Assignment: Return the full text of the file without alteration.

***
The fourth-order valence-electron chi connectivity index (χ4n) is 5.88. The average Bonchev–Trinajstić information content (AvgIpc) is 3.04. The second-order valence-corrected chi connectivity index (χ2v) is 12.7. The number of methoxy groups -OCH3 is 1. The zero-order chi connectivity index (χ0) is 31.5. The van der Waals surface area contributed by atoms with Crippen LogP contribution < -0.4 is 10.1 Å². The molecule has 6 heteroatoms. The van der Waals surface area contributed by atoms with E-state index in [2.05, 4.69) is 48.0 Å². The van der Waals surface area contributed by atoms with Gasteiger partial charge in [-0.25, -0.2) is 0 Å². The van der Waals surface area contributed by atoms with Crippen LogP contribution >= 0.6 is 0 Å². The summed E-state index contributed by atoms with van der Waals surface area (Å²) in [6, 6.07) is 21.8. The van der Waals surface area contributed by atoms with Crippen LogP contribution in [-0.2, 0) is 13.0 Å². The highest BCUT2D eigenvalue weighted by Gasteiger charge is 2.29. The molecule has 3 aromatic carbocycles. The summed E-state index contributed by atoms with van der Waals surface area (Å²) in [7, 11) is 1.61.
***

The fourth-order valence-electron chi connectivity index (χ4n) is 5.88. The average Bonchev–Trinajstić information content (AvgIpc) is 3.04. The second-order valence-corrected chi connectivity index (χ2v) is 12.7. The number of methoxy groups -OCH3 is 1. The zero-order chi connectivity index (χ0) is 31.5. The van der Waals surface area contributed by atoms with Crippen LogP contribution < -0.4 is 10.1 Å². The molecule has 6 heteroatoms. The van der Waals surface area contributed by atoms with E-state index in [2.05, 4.69) is 48.0 Å². The van der Waals surface area contributed by atoms with Gasteiger partial charge in [-0.25, -0.2) is 0 Å². The van der Waals surface area contributed by atoms with Crippen LogP contribution >= 0.6 is 0 Å². The summed E-state index contributed by atoms with van der Waals surface area (Å²) in [6, 6.07) is 21.8. The van der Waals surface area contributed by atoms with Crippen LogP contribution in [-0.2, 0) is 13.0 Å². The highest BCUT2D eigenvalue weighted by Gasteiger charge is 2.29. The molecule has 3 aromatic carbocycles. The summed E-state index contributed by atoms with van der Waals surface area (Å²) in [7, 11) is 1.61.